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Publish Date: September 5, 2018
  • U.S Senator Daniel K. Akaka and Rebekah Loving

Rebekah Loving

Rebekah Loving

Inaugural recipient of the U.S Senator Daniel K. Akaka Regents Scholarship Rebekah Loving is in her 4th year at UH Hilo where she is double majoring in mathematics and computer science. A woman with the desire to inspire others to pursue their dreams with aloha, she shared her thoughts on the impact Senator Akaka and this scholarship are making in her life.

How has the Akaka Regents Scholarship helped you achieve your educational goals?

First and foremost, I have never needed to worry about how I will cover the cost of my education or my immediate needs, because of the generosity of the scholarship in covering tuition. 

The travel stipend allowed me to attend the prestigious 5th Heidelberg Laureate Forum and have an incredible, unforgettable experience. Here I was able to interact with brilliant minds and pick their brains over questions I have encountered in my own research. It also taught me a whole new perspective to the world and myself. 

As the only female undergraduate in attendance, I was at first a little shy of my ability to have discussions with scientists and mathematicians from across the globe - so beyond me in education and experience. However, I quickly realized how very human and relatable the laureates were, how wonderfully stimulating discussions of machine learning, abstract mathematics, applications of computer science to diagnostics etc. are. I realized that what we share as humans transcends race, culture and place. 

This experience as well as all the learning I have accrued through my three years of study at UH Hilo have provided me with the confidence and the experience I need to continue along my educational path to reach my goal of earning a PhD. 

Do you have any memories about Senator Akaka you’d like to share?

I will never forget the hours I spent with Senator Daniel Akaka on the night of the Regents Dinner in 2015. From the moment I met him, he shared wisdom and aloha in the most humble and beautiful way.

The Senator told me of his youth growing up in a poor family with eight children. At times they would go hungry, but his mom would be generous, even with strangers, and share whatever food they had. He said at the time he hadn’t understood, but then when he was grown he realized what a lovely thing the generosity and aloha was.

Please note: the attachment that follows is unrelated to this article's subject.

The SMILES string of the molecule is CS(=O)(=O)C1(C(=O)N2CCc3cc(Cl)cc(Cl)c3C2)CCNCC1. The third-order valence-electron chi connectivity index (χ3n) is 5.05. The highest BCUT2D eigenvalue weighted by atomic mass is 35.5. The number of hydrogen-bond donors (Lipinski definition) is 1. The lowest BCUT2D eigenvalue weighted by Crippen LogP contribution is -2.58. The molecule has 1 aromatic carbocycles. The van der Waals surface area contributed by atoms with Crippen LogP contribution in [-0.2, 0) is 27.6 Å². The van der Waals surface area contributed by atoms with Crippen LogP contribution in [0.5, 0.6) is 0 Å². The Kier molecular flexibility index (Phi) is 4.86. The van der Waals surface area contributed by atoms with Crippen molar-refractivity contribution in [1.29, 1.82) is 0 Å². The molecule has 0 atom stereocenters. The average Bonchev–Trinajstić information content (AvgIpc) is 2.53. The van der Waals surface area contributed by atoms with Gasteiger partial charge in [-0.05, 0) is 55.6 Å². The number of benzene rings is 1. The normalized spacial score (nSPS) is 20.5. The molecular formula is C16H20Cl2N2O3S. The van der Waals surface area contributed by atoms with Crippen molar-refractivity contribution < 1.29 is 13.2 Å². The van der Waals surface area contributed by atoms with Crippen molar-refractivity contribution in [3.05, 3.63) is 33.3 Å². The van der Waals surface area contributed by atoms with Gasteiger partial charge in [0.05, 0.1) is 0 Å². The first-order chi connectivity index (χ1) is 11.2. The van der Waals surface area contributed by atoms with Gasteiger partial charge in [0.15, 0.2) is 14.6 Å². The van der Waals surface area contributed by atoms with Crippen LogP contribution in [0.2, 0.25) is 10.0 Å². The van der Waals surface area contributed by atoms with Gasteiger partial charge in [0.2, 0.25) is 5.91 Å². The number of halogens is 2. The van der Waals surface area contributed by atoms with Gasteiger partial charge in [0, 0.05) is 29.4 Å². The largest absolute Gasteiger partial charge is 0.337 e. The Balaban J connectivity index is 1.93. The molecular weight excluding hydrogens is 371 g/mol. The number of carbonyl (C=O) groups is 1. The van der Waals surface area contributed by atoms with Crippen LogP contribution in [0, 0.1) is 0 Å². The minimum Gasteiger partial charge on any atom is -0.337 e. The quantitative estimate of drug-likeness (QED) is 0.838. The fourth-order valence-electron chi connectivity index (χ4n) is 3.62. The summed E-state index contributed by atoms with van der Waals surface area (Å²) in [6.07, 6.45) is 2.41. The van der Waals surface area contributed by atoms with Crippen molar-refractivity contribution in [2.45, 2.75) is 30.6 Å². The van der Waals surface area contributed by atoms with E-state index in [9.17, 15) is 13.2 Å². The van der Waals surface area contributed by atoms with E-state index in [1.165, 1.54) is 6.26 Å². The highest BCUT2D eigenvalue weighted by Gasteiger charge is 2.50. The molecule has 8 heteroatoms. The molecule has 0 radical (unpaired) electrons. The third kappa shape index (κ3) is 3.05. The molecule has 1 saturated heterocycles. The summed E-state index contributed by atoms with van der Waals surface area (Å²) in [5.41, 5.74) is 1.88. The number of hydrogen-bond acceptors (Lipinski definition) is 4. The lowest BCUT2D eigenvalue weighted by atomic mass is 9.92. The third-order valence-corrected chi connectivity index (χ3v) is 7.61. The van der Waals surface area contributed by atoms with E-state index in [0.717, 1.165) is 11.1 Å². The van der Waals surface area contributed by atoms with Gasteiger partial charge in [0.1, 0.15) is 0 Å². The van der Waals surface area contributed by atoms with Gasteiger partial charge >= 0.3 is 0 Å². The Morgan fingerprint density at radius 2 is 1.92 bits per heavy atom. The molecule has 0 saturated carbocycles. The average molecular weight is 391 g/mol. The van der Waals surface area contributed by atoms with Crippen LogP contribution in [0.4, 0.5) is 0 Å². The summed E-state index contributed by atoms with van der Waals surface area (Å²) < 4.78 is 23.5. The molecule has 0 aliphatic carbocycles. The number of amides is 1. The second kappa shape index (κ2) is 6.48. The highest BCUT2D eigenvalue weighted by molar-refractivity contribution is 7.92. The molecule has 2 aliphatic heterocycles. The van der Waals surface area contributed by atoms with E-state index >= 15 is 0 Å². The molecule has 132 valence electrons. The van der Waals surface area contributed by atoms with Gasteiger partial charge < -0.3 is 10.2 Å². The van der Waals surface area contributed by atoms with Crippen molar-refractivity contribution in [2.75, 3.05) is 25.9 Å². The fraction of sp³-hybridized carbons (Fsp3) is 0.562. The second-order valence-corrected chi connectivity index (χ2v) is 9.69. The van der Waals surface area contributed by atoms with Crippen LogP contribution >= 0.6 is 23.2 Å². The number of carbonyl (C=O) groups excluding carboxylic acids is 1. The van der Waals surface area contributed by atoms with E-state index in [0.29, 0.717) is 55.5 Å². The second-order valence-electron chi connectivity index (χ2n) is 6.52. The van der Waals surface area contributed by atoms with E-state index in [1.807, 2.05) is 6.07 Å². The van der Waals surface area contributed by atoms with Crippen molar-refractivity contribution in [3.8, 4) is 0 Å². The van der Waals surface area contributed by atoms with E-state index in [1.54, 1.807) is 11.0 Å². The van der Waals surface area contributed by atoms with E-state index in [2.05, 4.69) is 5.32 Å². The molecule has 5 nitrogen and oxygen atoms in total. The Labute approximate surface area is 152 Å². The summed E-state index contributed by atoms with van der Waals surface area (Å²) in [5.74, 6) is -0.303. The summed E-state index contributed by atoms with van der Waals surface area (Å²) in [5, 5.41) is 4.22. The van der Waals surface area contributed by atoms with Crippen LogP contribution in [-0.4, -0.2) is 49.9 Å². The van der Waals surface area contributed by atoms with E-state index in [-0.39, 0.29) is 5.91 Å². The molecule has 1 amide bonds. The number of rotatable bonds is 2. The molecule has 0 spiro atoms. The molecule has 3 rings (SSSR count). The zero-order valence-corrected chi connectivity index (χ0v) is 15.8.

He told me that there would be challenging periods in my life, when things would be going on all around me, but that I must not be distracted, I must keep the focus. But, within the focus, he said, I must always remember the importance of relationships, with family, with friends, with people. That I couldn’t ignore that part of my life, but keep them within it as well as the focus. He stressed that growth must be well-rounded within academics, within us as individuals, within the world and our understanding of it. 

He said that wherever I go, I should spread the aloha spirit. When he said to spread the aloha spirit, it was in the most true, honorable, and kind outpouring of love there can be. There have been times when I have felt outrage rising in me at self-serving institutions and people, and I had to remind myself that my goal was to spread the aloha. I’ve often thought of Senator Akaka and his words to me at times like that. 

I’m very proud to bear the title of inaugural recipient of the U.S. Senator Daniel K. Akaka Regents Scholar, because during my time with him I learned some of the most valuable things in life that I shall always carry with me and treasure. My respect for this the incredible man will live on always in my heart. 

What do you plan to do after graduation? 

I am in the process of applying to graduate school in the fields of applied mathematics, bioinformatics, computational biology, and computer science. I hope to eventually work as a computational biology researcher. During my graduate school career, I plan to leave Hawai‘i, but I hope to return for frequent visits and perhaps after completing my education to stay connected with what will always be my home, my community, my people and the ‘āinaI want to give back to. 

Anything else you’d like to share?

It might sound strange, but I miss him, since his passing, but his legacy is certainly not dead and will carry on with me through my life, and I hope to share some of what he passed to me with everyone I interact with.

Questions? / More Information

If you would like to learn how you can support UH students and programs like this, please contact us at 808 376-7800 or send us a message.

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